Cover image for Reputation
Title:
Reputation
Publication Information:
[United States?] : Big Machine Records, [2017]

[United States?] : distributed by Universal Music Group Distribution

©2017
Physical Description:
1 audio disc : CD audio, digital ; 4 3/4 in.
Language:
English
General Note:
All songs co-written by Taylor Swift.

Title from container spine.

Compact disc.

Lyrics and full credits inserted in container.

Accompanying material may vary.
Contents:
...Ready for it? -- End game I did something bad -- Don't blame me -- Delicate -- Look what you made me do -- So it goes... -- Gorgeous -- Getaway car -- King of my heart -- Dancing with our hands tied -- Dress -- This is why we can't have nice things -- Call it what you want -- New Year's Day.
Holds:

Available:*

Library
Material Type
Shelf Number
Copies
Item Notes
Status
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Book SWIFT, TAYLOR REPUTATION 1 .SOURCE. 11/17 Amz
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CD Music POP SWIFT TAYLOR 1 .SOURCE. BAKER AND TAYLOR
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On Order

Library
Copy
Status
Parts
Prescott Public Library1Received on 11/28/17
Cottonwood Public Library1Received on 10/4/17
Prescott Valley Public Library1Received on 1/8/18

Summary

Summary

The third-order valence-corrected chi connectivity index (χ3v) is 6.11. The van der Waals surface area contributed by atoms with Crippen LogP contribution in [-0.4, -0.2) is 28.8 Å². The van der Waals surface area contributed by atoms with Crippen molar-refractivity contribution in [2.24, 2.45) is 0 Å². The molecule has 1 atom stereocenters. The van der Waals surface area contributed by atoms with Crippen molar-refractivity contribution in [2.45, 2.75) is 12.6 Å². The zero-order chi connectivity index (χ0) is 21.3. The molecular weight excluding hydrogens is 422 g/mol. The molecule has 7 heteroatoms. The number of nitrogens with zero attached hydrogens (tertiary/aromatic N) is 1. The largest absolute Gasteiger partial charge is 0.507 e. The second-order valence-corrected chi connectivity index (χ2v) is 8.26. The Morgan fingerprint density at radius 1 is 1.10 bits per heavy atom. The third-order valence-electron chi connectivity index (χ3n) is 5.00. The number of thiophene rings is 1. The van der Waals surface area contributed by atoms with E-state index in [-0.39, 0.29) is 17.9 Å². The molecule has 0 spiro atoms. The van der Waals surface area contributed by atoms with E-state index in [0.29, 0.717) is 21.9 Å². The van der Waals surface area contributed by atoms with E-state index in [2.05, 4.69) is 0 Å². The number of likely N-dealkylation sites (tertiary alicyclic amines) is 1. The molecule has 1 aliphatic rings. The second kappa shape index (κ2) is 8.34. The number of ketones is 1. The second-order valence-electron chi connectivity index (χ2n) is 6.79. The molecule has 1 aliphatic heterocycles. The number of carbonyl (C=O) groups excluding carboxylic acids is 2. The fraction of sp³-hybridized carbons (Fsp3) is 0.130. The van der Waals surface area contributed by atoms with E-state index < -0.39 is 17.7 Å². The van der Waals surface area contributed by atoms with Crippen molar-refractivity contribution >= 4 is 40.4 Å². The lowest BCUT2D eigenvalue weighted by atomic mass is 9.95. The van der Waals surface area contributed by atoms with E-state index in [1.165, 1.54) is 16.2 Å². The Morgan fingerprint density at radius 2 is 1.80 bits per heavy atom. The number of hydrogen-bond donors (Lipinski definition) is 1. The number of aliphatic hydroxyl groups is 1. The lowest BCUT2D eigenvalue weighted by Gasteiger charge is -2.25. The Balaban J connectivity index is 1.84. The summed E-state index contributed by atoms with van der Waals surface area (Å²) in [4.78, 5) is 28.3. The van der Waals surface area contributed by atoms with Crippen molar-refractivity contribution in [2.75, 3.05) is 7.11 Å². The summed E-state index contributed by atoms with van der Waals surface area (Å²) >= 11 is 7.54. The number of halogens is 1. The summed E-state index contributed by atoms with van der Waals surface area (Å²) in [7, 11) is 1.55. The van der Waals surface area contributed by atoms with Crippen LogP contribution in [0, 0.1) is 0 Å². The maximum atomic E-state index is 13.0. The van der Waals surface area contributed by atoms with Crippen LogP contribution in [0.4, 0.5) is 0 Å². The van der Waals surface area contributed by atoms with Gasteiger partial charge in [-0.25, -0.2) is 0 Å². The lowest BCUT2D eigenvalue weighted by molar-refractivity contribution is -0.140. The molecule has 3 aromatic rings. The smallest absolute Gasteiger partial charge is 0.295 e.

Taylor Swift never hesitated to place a veiled version of herself at the center of her songs, but reputation is her first record specifically about "Taylor Swift Superstar," not the singer/songwriter who grew up in public. reputation dispenses with the notion that Swift is a babe in the woods, swapping naivete for calculation, leaning hard into the idea that she plots her every move. In that light, it's difficult not to read reputation as Swift's first self-consciously "adult" record, one preoccupied with sex, betrayal, and the scars they leave behind. Appropriately, she dresses reputation in dark, moody sounds, dwelling on drum loops and synthesizers. Working with Jack Antonoff, Max Martin, and Shellback -- all veterans of 2014's 1989 -- her official pop makeover -- Swift achieves a steely, nocturnal sound, one that appears to exist on a gray scale: Apart from the delicate closer "New Year's Day," every song on reputation has a cool, gleaming patina that's designed to put an alluring distance between Swift and the listener. That sense of remove can highlight how clumsy Swift can be in regard to carnality -- whenever she writes about sex, she tends to be a bit on the nose -- and occasionally her attempts at villainy veer toward the absurd ("This Is Why We Can't Have Nice Things"), an awkwardness that's distracting upon first listen but less so on revisits. Upon repeated plays, these lyrics fade, as does the monochromatic production, and what's left is a coming of age album anchored by some strong Swift songs, most of which are bunched at the end of the record. "Getaway Car," "Delicate," "Dress," and especially "New Year's Day" carry Swift's trademark blend of vulnerability, melody, and confidence, but they are deeply felt and complex, signs that all of the heavy-handed persona plays of reputation were a necessary exercise for her to mature as a singer/songwriter. ~ Stephen Thomas Erlewine